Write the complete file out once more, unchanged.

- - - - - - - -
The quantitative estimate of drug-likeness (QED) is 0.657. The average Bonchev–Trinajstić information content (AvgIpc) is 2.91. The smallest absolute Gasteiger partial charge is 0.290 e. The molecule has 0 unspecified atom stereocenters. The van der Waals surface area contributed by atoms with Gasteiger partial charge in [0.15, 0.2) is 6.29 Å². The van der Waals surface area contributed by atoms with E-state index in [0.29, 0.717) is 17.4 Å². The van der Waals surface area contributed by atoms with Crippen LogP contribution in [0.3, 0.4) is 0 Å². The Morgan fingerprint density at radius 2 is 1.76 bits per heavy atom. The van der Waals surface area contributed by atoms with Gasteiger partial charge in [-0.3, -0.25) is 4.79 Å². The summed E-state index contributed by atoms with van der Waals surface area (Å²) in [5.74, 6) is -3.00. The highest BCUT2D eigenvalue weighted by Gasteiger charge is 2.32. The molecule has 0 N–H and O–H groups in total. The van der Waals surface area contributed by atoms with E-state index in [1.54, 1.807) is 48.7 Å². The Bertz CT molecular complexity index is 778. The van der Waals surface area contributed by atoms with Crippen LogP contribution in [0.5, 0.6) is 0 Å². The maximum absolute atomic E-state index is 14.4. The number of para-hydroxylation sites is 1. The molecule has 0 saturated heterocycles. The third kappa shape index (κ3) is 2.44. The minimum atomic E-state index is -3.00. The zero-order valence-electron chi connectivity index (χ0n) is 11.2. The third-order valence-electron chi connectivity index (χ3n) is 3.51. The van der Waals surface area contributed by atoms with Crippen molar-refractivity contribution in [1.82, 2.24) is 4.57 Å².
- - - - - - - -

The quantitative estimate of drug-likeness (QED) is 0.657. The average Bonchev–Trinajstić information content (AvgIpc) is 2.91. The smallest absolute Gasteiger partial charge is 0.290 e. The molecule has 0 unspecified atom stereocenters. The van der Waals surface area contributed by atoms with Gasteiger partial charge in [0.15, 0.2) is 6.29 Å². The van der Waals surface area contributed by atoms with E-state index in [0.29, 0.717) is 17.4 Å². The van der Waals surface area contributed by atoms with Crippen LogP contribution in [0.3, 0.4) is 0 Å². The Morgan fingerprint density at radius 2 is 1.76 bits per heavy atom. The van der Waals surface area contributed by atoms with Gasteiger partial charge in [-0.3, -0.25) is 4.79 Å². The summed E-state index contributed by atoms with van der Waals surface area (Å²) in [5.74, 6) is -3.00. The highest BCUT2D eigenvalue weighted by Gasteiger charge is 2.32. The molecule has 0 N–H and O–H groups in total. The van der Waals surface area contributed by atoms with E-state index in [1.54, 1.807) is 48.7 Å². The Bertz CT molecular complexity index is 778. The van der Waals surface area contributed by atoms with Crippen LogP contribution in [0.5, 0.6) is 0 Å². The maximum absolute atomic E-state index is 14.4. The number of para-hydroxylation sites is 1. The molecule has 0 saturated heterocycles. The third kappa shape index (κ3) is 2.44. The minimum atomic E-state index is -3.00. The zero-order valence-electron chi connectivity index (χ0n) is 11.2. The third-order valence-electron chi connectivity index (χ3n) is 3.51. The van der Waals surface area contributed by atoms with Crippen molar-refractivity contribution in [1.82, 2.24) is 4.57 Å².